Teachers, coaches, and other school staff need time to collaborate with and learn from their colleagues to best address their students’ needs, build useful connections, and find overlap in content and teaching approaches. But it can be difficult for schools to allocate time for teachers to get together, whether for co-teaching, common planning time, or for developing formal Professional Learning Communities (PLCs). While PLCs can provide forums for meaningful discussion and action on instructional practices, developing or identifying structured engagement protocols for teacher collaboration takes time, effort, and facilitation to start and maintain. Further, districts may grapple with how to engage teachers who do not see the value in collaborating with their colleagues, or who don’t see eye to eye on how to best teach a particular standard or topic.
Educators responded they experience this challenge often
Educators responded their schools have made progress on this challenge
“We provide a lot of support for professional learning communities (PLCs), and making sure that our teachers are having meaningful discussions related to instruction and achievement on a weekly basis. And that has been a real challenge for us. The vast majority of PLCs are going well now, but it took us a long time to get there.”
“I think when you walk in your classroom, you're on your own island, to an extent...You could have four teachers all teach the exact same thing, but they're going to teach it in different ways. They've got different sets of kids, and different questions are going to be asked, so there are too many variables happening all at once to get everybody on the exact same page to get the exact same results. But I think that's the goal.”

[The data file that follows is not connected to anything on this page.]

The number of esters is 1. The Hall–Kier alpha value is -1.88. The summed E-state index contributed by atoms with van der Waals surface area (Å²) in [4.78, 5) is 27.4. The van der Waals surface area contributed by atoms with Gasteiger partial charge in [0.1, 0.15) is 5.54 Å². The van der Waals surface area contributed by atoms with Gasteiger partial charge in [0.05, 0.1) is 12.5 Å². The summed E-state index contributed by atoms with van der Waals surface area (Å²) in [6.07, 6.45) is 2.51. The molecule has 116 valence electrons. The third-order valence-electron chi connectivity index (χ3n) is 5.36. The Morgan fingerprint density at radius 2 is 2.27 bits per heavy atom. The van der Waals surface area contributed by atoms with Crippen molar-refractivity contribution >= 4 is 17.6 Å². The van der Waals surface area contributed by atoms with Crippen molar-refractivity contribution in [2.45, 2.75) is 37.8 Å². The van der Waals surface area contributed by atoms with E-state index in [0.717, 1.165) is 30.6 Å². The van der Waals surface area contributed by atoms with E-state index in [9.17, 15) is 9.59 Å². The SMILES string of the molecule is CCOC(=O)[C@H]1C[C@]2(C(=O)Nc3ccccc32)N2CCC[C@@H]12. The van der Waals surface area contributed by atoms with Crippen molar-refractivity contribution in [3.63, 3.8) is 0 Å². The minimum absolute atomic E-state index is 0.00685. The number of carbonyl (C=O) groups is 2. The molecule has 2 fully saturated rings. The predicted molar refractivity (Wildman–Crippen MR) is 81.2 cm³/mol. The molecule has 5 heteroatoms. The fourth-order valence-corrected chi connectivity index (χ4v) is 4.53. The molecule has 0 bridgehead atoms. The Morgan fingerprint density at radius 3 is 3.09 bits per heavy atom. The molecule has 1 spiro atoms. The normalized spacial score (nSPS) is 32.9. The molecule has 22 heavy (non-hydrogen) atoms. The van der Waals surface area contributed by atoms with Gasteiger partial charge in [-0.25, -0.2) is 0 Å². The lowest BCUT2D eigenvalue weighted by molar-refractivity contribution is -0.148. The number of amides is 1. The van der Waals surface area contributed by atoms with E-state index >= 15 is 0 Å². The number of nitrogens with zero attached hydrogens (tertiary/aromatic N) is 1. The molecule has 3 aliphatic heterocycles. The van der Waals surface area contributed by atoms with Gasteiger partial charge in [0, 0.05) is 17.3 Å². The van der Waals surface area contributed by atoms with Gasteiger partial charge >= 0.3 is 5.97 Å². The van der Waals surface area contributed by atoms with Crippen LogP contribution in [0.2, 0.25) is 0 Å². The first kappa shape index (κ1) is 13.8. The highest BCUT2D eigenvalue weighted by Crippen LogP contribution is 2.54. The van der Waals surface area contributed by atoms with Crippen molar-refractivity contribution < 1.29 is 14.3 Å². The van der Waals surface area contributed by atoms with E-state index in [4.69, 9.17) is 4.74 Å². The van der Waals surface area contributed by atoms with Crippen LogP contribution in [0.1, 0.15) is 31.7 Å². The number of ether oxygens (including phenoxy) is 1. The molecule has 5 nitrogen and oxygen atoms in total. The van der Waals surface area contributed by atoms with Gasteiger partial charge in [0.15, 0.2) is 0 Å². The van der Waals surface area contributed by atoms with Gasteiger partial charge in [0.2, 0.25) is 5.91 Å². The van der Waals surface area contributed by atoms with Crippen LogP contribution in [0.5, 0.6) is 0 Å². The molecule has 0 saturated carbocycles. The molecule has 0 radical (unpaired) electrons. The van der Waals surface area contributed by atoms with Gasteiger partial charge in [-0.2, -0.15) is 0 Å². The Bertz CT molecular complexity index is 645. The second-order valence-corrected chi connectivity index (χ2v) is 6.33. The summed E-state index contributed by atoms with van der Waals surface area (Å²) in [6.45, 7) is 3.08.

Collaboration: Closing the Effective Teaching Gap - This report from the Center for Teaching Quality shares findings from a major national survey of teacher leaders to better understand the role that participation in teacher leadership networks plays in supporting and retaining effective teachers in high-need urban schools.
Time for Teachers - From the National Center on Time & Learning, this resource examines schools around the country that have taken advantage of expanded school schedules to provide teachers with more time to collaborate with colleagues, analyze student data, create new lesson plans, and develop new skills.
CTQ Library - From the Center for Teaching Quality, research that helps inform innovative best practices and personalized teacher education.
Educator Innovator - From National Writing Project, Educator Innovator provides an online hub for educators and organizations who value open learning and whose interests and spirits exemplify Connected Learning.